[Skip to list of Topics for this Category →]
Cultivating crops, often as monocultures, weeding, applying fertilizer and if necessary herbicides or other protective treatments, followed by harvesting is one of the most familiar of human activities. Did you know, however, that agriculture has developed independently at least four times in human societies?
Even more remarkable than the repeated evolution of agriculture in humans, ants and termites have also each evolved agriculture independently, with the ant system having astonishing similarities to the workings of our own farms and fields. Ants and termites are not the only insects to maintain fungal gardens; beetles (most famously the ambrosia beetles), gall midges and wood wasps also cultivate fungi as a source of food. Further examples of agriculture can be found among herbivorous animals: algal fields are farmed by several species of damselfish, marine worms and snails, while dugongs regularly crop fields of seagrass.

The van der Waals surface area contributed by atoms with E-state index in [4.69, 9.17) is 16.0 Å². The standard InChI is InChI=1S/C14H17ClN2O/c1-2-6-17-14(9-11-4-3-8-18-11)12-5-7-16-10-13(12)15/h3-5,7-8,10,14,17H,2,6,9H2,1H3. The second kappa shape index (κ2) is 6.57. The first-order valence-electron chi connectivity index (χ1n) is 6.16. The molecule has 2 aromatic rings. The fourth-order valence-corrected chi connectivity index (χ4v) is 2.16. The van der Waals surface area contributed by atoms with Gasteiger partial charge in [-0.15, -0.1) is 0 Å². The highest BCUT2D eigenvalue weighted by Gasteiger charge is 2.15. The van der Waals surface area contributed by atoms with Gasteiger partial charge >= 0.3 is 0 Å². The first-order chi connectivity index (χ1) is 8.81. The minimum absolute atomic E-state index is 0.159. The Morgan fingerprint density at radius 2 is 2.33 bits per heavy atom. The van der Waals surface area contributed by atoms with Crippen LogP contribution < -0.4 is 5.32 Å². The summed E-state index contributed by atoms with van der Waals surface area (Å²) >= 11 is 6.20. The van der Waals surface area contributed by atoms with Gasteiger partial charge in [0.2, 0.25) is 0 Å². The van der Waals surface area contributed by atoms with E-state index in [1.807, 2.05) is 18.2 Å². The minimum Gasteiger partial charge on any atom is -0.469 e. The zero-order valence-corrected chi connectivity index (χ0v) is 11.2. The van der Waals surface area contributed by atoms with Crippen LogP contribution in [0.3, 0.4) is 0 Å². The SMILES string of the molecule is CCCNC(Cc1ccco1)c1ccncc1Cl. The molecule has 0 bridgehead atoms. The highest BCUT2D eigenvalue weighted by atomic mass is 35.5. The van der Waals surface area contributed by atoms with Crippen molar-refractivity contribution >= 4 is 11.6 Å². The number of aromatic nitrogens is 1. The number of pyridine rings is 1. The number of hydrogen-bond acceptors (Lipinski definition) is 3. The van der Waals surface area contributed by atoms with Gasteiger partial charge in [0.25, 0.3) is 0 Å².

A different type of agriculture-related convergence poses a considerable problem to human farmers: insects, fungi and weeds are constantly acquiring resistance to pesticides. Resistance to insecticides, fungicides or herbicides has occurred many times independently, each time apparently through only a few changes in the same key amino acids.